• Leviathan: The Tempest: Leviathans with access to the Hydra's Rebirth channel can secrete a fluid that will heal wounds, cleanse toxins, cure sicknesses, and even reverse menopause and cure infertility. However, the ichor of an eldritch god is not wholly safe: each draught risks causing various deleterious mutations to the drinker (and of course his subsequent offspring).

    Video Games 
  • Bloodborne: Old Blood, found within the Pthumerian Catacombs, can heal any injury or disease and lead to the city of Yharnam become famed for healing and medicine. The player character is a pilgrim visiting the city to be cured of an unknown illness. Not only that, the blood echoes stay inside the drinker so that their blood also provides healing. When the game begins, blood drinking is so common that Yharnam residents drink blood instead of wine. Sadly, blood echoes can also turn people into beasts on the Night of the Hunt, an astronomic event, requiring the Hunters to purge them.
  • Disgaea 4: A Promise Unforgotten: Angel blood can cure any disease.
  • Fate/Grand Order:
    • The saliva of Oryou (Ryoma's dragon steed) can heal people.
    • Asclepius mentions that the blood from the right side of the Gorgon for his resurrection potion and Noble Phantasm, Resurrection Fraught Hades. As such, she gets excited should you have summoned Gorgon, as it means he'll be able to recreate his most prized invention.
  • Final Fantasy XIV:
    • Owing to the magical nature of the setting, many alchemical concoctions require animal products. For instance, wolf fangs can be used to make spine drops to treat cases of temporary paralysis. Imp wings can be turned into ethers to restore one's reserves of aether to help sling extra spells. The humours of a jellyfish can be distilled into a potion that induces Forced Sleep when consumed or inhaled.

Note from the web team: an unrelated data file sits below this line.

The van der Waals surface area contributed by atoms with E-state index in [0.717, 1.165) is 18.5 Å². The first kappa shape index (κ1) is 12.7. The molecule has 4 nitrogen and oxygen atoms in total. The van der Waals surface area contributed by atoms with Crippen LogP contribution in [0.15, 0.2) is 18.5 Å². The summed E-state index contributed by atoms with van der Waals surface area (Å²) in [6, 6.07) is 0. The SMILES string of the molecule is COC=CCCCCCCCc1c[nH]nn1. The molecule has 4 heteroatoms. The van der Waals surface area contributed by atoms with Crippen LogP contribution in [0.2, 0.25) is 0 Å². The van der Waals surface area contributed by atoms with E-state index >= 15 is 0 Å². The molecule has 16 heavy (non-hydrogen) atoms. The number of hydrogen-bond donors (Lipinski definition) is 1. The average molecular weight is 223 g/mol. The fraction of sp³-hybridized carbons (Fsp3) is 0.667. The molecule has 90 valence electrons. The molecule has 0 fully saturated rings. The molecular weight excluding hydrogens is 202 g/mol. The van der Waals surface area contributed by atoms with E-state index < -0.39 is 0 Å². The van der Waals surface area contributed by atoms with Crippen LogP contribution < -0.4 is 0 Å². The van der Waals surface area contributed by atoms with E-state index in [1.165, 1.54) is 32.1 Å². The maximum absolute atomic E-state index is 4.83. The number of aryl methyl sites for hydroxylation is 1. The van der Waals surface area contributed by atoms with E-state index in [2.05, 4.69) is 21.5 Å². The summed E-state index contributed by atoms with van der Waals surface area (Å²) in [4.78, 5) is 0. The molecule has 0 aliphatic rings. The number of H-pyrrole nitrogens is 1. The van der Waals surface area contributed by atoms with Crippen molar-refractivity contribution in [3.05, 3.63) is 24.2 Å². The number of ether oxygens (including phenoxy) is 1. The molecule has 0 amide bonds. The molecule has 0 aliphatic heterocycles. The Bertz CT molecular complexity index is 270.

• Due to the harsh climate and terrain of Gyr Abania, many Ala Mhigans turn to natural remedies made of bodily products of the beasts that inhabit the area to treat illness.
      • An Ala Mhigan remedy for a poisoned wound consists of taking the horn from an antelope and grinding it with water to make a paste that is rubbed onto the wound. The Warrior gains the trust of Meffrid, a captain in the Ala Mhigan Resistance, by securing this remedy for one of his men after the elementals barred the conjurers of Gridania from providing aid.
      • The horns of muud suuds, a species of hulking Horned Humanoid found throughout Gyr Abania, can be ground into a powder and boiled in water to produce a flavorful, nutritious, and energizing broth with properties akin to coffee thanks to a recipe from the Near East. Meanwhile, the tallow of a muud suud has an intensely unpleasant and hard-to-wash out scent akin to chocobo dung, which Ala Mhigan scouts use to keep man-eating Qiqirn and other beasts away via Sensory Overload.
        Resistance Fighter: You would never guess something so wonderful could come from a creature so horrid, but such dishes made from the horns and bones of animals are quite common in Gyr Abania. Aside from their distinctive flavors, they all have varying effects that are quite beneficial to one's health.
    • Subverted by some other folk remedies mentioned in the series. Legends of mermaid flesh granting immortality are nothing more than myths, but it doesn't stop those who are Rich in Dollars, Poor in Sense to try to cheat death by trying to eat "mermaid flesh". This nearly gets Alpa killed when Kageyama has Nhaza'a Jaab kidnap her to sell her to the highest bidder.
  • Hollow Knight has Lifeblood Seeds, tiny creatures filled with a bright blue liquid called Lifeblood. Lifeblood invigorates the body and makes the drinker feel stronger, which mechanically translates to temporary bonus Masks when you kill one.